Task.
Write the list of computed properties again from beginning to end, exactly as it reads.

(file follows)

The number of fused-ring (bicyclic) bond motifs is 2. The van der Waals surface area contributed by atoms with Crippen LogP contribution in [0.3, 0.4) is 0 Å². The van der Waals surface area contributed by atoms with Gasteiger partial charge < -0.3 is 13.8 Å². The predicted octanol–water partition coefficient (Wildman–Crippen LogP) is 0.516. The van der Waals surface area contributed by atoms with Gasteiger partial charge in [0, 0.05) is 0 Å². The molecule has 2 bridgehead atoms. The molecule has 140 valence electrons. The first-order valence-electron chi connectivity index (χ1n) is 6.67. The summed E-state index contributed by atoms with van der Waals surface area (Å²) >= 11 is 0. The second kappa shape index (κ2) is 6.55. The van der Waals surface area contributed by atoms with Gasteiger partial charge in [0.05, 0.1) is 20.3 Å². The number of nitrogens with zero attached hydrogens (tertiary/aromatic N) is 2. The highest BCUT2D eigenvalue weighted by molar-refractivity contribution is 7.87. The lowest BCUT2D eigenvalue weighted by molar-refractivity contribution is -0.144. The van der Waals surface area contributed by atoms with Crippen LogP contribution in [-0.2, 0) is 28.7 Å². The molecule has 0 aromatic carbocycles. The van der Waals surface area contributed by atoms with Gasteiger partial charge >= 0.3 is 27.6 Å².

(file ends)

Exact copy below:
The number of fused-ring (bicyclic) bond motifs is 2. The van der Waals surface area contributed by atoms with Crippen LogP contribution in [0.3, 0.4) is 0 Å². The van der Waals surface area contributed by atoms with Gasteiger partial charge < -0.3 is 13.8 Å². The predicted octanol–water partition coefficient (Wildman–Crippen LogP) is 0.516. The van der Waals surface area contributed by atoms with Gasteiger partial charge in [0, 0.05) is 0 Å². The molecule has 2 bridgehead atoms. The molecule has 140 valence electrons. The first-order valence-electron chi connectivity index (χ1n) is 6.67. The summed E-state index contributed by atoms with van der Waals surface area (Å²) >= 11 is 0. The second kappa shape index (κ2) is 6.55. The van der Waals surface area contributed by atoms with Gasteiger partial charge in [0.05, 0.1) is 20.3 Å². The number of nitrogens with zero attached hydrogens (tertiary/aromatic N) is 2. The highest BCUT2D eigenvalue weighted by molar-refractivity contribution is 7.87. The lowest BCUT2D eigenvalue weighted by molar-refractivity contribution is -0.144. The van der Waals surface area contributed by atoms with Crippen LogP contribution in [-0.2, 0) is 28.7 Å². The molecule has 0 aromatic carbocycles. The van der Waals surface area contributed by atoms with Gasteiger partial charge >= 0.3 is 27.6 Å².